Professor emérita Virginia Garlitz has published her second book, Wanderings of a Spanish Adventurer: Valle-Inclan’s 1910 tour of South America. (Andanzas de un Aventurero Español por Las Indias, (Barcelona: PPU, 2010, ISBN 978-844-77-1094-2) In it, Dr. Garlitz retraces the steps of the leader of Spanish Modernist literature in the first part of the twentieth century, Ramón María Valle-Inclán (1866-1936) during the tour he made with the theater company of María Guerrero and Fernando Diaz de Mendoza, the most prestigious Spanish actors of the time.
The lectures that Valle gave in the 17 months he and his actress wife Josefina Blanco traveled through Argentina, Uruguay, Paraguay and Chile reveal the seeds of his most important work on esthetics, La Lámpara Maravillosa (The Marvelous Lamp, 1916). In this book of spiritual exercises, Valle sets forth his “modernista” ideas on art and literature. Dr. Garlitz’s first book, The Center of the Circle, El Centro del Círculo, Chicago 1978], was one of the first scholarly works to fully explicate this treatise; a revised version of the book was published in Spain by the University of Santiago Compostela Press in 2007.
Dr. Garlitz did her research in the spring of 1998 on a sabbatical trip sponsored by Plymouth State University and the Program for Cultural Cooperation of the Spanish Ministry of Education and Culture and US universities.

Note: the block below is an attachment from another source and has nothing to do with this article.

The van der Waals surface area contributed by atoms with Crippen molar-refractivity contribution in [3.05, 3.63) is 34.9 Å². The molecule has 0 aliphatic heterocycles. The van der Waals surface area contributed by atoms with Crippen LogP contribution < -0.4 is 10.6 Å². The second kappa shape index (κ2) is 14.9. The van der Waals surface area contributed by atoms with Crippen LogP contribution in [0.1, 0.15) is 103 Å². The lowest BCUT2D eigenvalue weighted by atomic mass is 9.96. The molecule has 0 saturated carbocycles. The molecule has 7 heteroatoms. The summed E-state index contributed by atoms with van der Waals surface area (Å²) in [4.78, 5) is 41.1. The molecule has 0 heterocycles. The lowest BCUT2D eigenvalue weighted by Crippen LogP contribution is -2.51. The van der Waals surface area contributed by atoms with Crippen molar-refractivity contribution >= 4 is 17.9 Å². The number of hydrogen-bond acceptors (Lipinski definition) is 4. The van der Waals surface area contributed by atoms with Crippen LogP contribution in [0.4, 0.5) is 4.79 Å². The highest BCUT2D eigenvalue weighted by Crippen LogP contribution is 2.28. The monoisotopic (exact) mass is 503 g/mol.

Dr. Garlitz discovered many unknown documents, interviews and caricatures concerning Valle-Inclán. The most important caricature that she found illustrates the conflict between the great admiration that the South Americans had for Valle’s work as the author of exquisite plays, novels and poetry and their aversion to his very conservative political ideology. That conflict seems to explain why Valle’s lectures were not better received at that time. Dr. Garlitz found this caricature, which appears on the cover and the frontispiece of her book, in the National Library in Santiago, Chile. She was unable to have it photocopied at the time due to riots which broke out during Chile’s advancement in the 1998 World Cup Games.
Years later, however, after many attempts to obtain the drawing through library search channels, one wintry day in February, Dr. Garlitz met a young Chilean in Plymouth’s Wal-Mart who was working at Waterville Valley, Daniel Venegas Bocic, an engineering major at the Pontifical University in Chile. She asked him if he would locate the drawing when he went back to his university in Valparaiso. He said he would. She gave him the specific information about the journal, the year, the page and so forth and within a few weeks he emailed her some photos of the caricature using his cell phone. He later obtained a full scan, which gave the publisher even better graphic detail.
Dr. Garlitz taught Spanish language, culture and literature at Plymouth State from 1972 to 2003. She was Chair of the Dept of Foreign Languages from 2000 to 2003.
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